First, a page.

Danger ahead: Warning of Christmas road carnage
A horror festive season on Queensland roads has been forecast by the state's top experts, with predictions of a spike in serious road trauma hospitalisations - and COVID-19 "freedom" is largely to blame.
The Jamieson Trauma Institute, based out of Metro North Hospital and Health Service, predicts the numbers of people admitted for acute injuries in December will jump by 27 per cent from last year. These admissions usually mean long hospital stays, extended periods of rehabilitation and often lifetime problems.
It comes as a three-year-old girl is fighting for life after being hit by a car on the Gold Coast on Sunday morning.
Police said initial investigations indicated "the girl crossed Goldmine Road in between two parked vehicles and was hit by a Toyota Corolla".
An off-duty registered nurse was at the scene and started CPR immediately and the girl was stabilised before being taken to the Gold Coast University Hospital in a critical condition.
The horror prophecy from JTI, which connects clinicians, researchers, government and industry partners, comes after studying data from the Queensland Hospital Admitted Patient Data Collection.
The institute's linear interpolation from October to December shows a steady increase of road trauma incidents and motorcyclists are particularly exposed to danger.
"My plea to Queenslanders is prove the predictions to be wrong. Be aware," trauma surgeon at the Royal Brisbane and Women's Hospital and director of JTI, Professor Michael Schuetz, said.
The doctor, who sees the devastation every week caused by serious road accident injury to both patients and families, would be delighted to have little business this Christmas.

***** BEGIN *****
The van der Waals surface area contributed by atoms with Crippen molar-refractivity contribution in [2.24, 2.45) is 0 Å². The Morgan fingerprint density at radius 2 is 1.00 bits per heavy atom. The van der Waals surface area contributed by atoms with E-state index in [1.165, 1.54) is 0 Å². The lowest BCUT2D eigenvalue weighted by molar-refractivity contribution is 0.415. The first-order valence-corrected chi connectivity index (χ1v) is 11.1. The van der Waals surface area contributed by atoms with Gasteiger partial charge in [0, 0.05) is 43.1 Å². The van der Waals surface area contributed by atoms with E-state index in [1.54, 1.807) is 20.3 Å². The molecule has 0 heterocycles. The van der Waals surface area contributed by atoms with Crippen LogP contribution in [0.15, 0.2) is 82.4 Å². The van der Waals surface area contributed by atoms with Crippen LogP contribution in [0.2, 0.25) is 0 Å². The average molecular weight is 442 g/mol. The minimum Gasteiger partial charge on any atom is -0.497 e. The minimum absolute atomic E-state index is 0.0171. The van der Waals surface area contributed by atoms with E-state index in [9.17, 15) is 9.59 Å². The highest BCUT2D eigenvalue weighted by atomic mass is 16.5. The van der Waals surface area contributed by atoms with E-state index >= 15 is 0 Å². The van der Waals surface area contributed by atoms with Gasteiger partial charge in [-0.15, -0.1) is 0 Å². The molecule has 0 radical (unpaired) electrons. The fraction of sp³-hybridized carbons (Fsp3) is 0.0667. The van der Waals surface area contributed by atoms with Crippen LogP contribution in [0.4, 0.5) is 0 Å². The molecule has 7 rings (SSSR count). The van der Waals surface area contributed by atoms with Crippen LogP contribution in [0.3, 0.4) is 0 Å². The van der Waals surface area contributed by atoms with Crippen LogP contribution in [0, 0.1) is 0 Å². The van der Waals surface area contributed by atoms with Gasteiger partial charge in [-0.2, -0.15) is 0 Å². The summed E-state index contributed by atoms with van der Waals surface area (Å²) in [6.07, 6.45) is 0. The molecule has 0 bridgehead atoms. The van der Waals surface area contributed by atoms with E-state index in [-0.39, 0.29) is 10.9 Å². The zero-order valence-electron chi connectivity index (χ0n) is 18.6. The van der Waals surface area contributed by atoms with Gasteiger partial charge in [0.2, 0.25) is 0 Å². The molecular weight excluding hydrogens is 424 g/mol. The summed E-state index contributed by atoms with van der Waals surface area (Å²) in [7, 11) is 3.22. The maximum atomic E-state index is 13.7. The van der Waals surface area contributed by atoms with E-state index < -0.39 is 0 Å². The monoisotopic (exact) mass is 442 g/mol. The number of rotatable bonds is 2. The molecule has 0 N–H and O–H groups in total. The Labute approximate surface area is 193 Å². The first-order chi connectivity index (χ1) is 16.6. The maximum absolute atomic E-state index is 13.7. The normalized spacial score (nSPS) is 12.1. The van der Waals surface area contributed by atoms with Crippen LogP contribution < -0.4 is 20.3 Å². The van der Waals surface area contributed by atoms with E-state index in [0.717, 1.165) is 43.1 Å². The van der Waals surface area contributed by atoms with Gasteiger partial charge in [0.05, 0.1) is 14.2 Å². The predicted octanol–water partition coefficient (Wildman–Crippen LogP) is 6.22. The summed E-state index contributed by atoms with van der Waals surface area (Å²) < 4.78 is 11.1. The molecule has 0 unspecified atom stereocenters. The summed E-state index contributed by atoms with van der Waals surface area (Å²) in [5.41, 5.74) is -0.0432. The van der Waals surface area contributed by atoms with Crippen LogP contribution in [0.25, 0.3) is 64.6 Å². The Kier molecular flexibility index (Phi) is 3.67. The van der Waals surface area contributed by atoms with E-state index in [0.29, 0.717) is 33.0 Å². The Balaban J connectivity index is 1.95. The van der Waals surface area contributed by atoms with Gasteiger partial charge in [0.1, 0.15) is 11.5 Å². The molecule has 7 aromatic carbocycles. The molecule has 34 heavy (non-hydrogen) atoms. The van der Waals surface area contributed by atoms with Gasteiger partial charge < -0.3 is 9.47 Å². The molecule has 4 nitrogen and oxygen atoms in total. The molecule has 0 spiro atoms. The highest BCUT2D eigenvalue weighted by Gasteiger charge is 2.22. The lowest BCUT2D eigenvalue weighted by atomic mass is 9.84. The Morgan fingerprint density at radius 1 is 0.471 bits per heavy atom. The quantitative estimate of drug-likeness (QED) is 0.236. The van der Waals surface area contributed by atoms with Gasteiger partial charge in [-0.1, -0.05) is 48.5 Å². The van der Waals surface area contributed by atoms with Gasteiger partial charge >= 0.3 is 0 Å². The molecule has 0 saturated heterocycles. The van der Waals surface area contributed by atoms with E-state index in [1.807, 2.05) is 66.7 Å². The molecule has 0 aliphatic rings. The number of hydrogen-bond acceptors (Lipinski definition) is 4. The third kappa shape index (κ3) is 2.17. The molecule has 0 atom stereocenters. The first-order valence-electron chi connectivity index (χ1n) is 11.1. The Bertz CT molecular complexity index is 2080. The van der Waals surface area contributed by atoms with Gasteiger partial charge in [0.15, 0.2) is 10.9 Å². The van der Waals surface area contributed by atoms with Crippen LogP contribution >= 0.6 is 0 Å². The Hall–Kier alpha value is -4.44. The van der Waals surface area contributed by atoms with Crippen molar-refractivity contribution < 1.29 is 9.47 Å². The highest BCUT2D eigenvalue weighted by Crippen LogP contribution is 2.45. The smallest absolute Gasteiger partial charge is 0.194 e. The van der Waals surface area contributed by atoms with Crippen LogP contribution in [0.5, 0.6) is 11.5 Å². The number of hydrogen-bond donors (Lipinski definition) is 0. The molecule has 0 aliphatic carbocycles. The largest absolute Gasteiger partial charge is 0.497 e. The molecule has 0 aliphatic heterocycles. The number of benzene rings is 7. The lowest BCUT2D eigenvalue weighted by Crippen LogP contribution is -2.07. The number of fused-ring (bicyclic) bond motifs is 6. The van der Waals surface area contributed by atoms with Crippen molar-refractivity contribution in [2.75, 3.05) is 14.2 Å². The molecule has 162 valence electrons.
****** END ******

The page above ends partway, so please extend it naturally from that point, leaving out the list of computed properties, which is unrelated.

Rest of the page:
"These injuries are often long-term, changing the lives of patients and families for years and sometimes forever," he said.
The professor said many factors play a part in road accidents but this year Queenslanders enjoying holidays at home due to the pandemic and people feeling a sense of freedom following a year of restrictions will add to the problem.
"We are likely to see more interstate visitors over Christmas this year and people might be feeling more adventurous following a tough year. Add rain and storms, speed, tiredness and the signs are not good," he said.
"Motorcyclists are vulnerable. We often see riders wearing no protective gear because it is hot and steamy. The results of this can be devastating. There is huge cost to society from road traffic injuries, never mind the personal cost. Society needs that money more than ever to get back on its feet after COVID-19."
Professor Kirsten Vallmuur, chair of Trauma Surveillance and Data Analytics at the Australian Centre for Health Services Innovation, Queensland University of Technology, said Queensland started 2020 with good road injury data, better than 2019.
"When lockdown ended that is when the numbers started to change and we saw more hospitalisations from June and July. Unfortunately we have gone downhill since then," she said.
But the latest police data shows 261 Queenslanders have died on our roads so far this year, up from 219 deaths last year.
A horror 24 hours on far northern roads has been labelled "incomprehensible" by the region's top cop, who implored people to take care leading into Christmas.
The tragic deaths included a 28-year-old, who is understood to be a father of six, and his 17-year-old passenger, who died early on Saturday morning after the dirt bike they were riding at Mt Peter collided with another bike.
The 21-year-old rider of the other bike suffered serious injuries, but is now in a stable condition in Cairns Hospital.
Far North Police Chief Superintendent Brian Huxley said the impacts would be felt even more just days out from Christmas.
"So many young lives at this time of year, it is difficult to fathom that level of loss, at a time when people are coming to the end of what has been a difficult year," he said.
"These tragedies have touched a lot of people, they are really affected. We just ask they reach out and seek support services."
Just last week, a man in his 20s died after he lost control while driving and collided with a power pole in Buderim.
Last Christmas was also marred by tragedy, including Cairns teen Lily Bingham-Coop, 17, who was killed in a fiery crash when the car she was a passenger in hit a power pole on December 17.
Cracow man Dean Walsh, 23, died when his ute flipped onto its roof in Theodore, and a 69-year-old died in a separate incident south of Mackay
Originally published as Danger ahead: Warning of Christmas road carnage